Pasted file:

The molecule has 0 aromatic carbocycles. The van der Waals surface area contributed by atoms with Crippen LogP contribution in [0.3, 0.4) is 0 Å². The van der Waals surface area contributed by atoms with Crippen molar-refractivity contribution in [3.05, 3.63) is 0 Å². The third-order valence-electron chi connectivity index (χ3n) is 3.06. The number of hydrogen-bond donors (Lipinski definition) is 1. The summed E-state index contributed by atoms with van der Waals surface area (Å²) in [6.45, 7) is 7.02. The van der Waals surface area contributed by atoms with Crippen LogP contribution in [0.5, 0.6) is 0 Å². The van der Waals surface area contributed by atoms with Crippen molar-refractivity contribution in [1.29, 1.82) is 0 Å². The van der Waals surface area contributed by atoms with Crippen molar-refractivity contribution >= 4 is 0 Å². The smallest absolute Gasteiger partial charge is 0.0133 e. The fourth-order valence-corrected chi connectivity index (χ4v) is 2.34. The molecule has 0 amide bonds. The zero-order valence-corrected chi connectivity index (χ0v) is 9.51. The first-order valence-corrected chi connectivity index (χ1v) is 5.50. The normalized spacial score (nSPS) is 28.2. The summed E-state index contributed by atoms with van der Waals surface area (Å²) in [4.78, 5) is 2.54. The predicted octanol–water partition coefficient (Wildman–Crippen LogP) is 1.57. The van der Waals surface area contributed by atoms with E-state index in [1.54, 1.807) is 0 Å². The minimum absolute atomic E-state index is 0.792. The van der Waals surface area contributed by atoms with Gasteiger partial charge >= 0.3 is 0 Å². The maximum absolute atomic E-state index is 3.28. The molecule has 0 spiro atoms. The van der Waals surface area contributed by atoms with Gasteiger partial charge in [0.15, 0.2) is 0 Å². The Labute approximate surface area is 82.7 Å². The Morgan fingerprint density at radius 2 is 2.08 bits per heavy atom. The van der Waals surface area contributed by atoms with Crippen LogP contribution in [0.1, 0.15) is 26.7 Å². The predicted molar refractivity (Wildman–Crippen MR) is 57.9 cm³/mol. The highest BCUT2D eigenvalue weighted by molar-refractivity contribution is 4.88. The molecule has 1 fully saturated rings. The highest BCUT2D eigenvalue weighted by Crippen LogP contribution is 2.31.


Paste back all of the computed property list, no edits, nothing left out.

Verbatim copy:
The molecule has 0 aromatic carbocycles. The van der Waals surface area contributed by atoms with Crippen LogP contribution in [0.3, 0.4) is 0 Å². The van der Waals surface area contributed by atoms with Crippen molar-refractivity contribution in [3.05, 3.63) is 0 Å². The third-order valence-electron chi connectivity index (χ3n) is 3.06. The number of hydrogen-bond donors (Lipinski definition) is 1. The summed E-state index contributed by atoms with van der Waals surface area (Å²) in [6.45, 7) is 7.02. The van der Waals surface area contributed by atoms with Crippen LogP contribution in [0.5, 0.6) is 0 Å². The van der Waals surface area contributed by atoms with Crippen molar-refractivity contribution in [1.29, 1.82) is 0 Å². The van der Waals surface area contributed by atoms with Crippen molar-refractivity contribution >= 4 is 0 Å². The smallest absolute Gasteiger partial charge is 0.0133 e. The fourth-order valence-corrected chi connectivity index (χ4v) is 2.34. The molecule has 0 amide bonds. The zero-order valence-corrected chi connectivity index (χ0v) is 9.51. The first-order valence-corrected chi connectivity index (χ1v) is 5.50. The normalized spacial score (nSPS) is 28.2. The summed E-state index contributed by atoms with van der Waals surface area (Å²) in [4.78, 5) is 2.54. The predicted octanol–water partition coefficient (Wildman–Crippen LogP) is 1.57. The van der Waals surface area contributed by atoms with E-state index in [1.54, 1.807) is 0 Å². The minimum absolute atomic E-state index is 0.792. The van der Waals surface area contributed by atoms with Gasteiger partial charge >= 0.3 is 0 Å². The maximum absolute atomic E-state index is 3.28. The molecule has 0 spiro atoms. The van der Waals surface area contributed by atoms with Gasteiger partial charge in [0.15, 0.2) is 0 Å². The Labute approximate surface area is 82.7 Å². The Morgan fingerprint density at radius 2 is 2.08 bits per heavy atom. The van der Waals surface area contributed by atoms with Crippen LogP contribution in [0.1, 0.15) is 26.7 Å². The predicted molar refractivity (Wildman–Crippen MR) is 57.9 cm³/mol. The highest BCUT2D eigenvalue weighted by molar-refractivity contribution is 4.88. The molecule has 1 fully saturated rings. The highest BCUT2D eigenvalue weighted by Crippen LogP contribution is 2.31.